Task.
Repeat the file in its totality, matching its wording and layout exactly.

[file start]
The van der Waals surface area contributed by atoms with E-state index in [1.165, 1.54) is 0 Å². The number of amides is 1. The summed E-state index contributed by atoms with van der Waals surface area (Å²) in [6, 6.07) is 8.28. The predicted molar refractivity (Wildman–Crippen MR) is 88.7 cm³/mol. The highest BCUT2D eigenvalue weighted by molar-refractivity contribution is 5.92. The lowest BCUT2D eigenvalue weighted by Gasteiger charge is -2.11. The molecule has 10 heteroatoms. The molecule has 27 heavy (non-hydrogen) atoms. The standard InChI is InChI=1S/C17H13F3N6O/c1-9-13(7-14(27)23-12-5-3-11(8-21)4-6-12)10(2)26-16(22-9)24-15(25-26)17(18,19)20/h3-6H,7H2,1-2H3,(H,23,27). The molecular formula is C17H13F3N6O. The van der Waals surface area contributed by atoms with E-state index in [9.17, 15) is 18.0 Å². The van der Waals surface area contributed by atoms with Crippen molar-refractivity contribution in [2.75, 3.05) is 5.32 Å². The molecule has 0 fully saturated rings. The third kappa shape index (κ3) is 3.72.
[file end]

The van der Waals surface area contributed by atoms with E-state index in [1.165, 1.54) is 0 Å². The number of amides is 1. The summed E-state index contributed by atoms with van der Waals surface area (Å²) in [6, 6.07) is 8.28. The predicted molar refractivity (Wildman–Crippen MR) is 88.7 cm³/mol. The highest BCUT2D eigenvalue weighted by molar-refractivity contribution is 5.92. The lowest BCUT2D eigenvalue weighted by Gasteiger charge is -2.11. The molecule has 10 heteroatoms. The molecule has 27 heavy (non-hydrogen) atoms. The standard InChI is InChI=1S/C17H13F3N6O/c1-9-13(7-14(27)23-12-5-3-11(8-21)4-6-12)10(2)26-16(22-9)24-15(25-26)17(18,19)20/h3-6H,7H2,1-2H3,(H,23,27). The molecular formula is C17H13F3N6O. The van der Waals surface area contributed by atoms with E-state index in [9.17, 15) is 18.0 Å². The van der Waals surface area contributed by atoms with Crippen molar-refractivity contribution in [2.75, 3.05) is 5.32 Å². The molecule has 0 fully saturated rings. The third kappa shape index (κ3) is 3.72.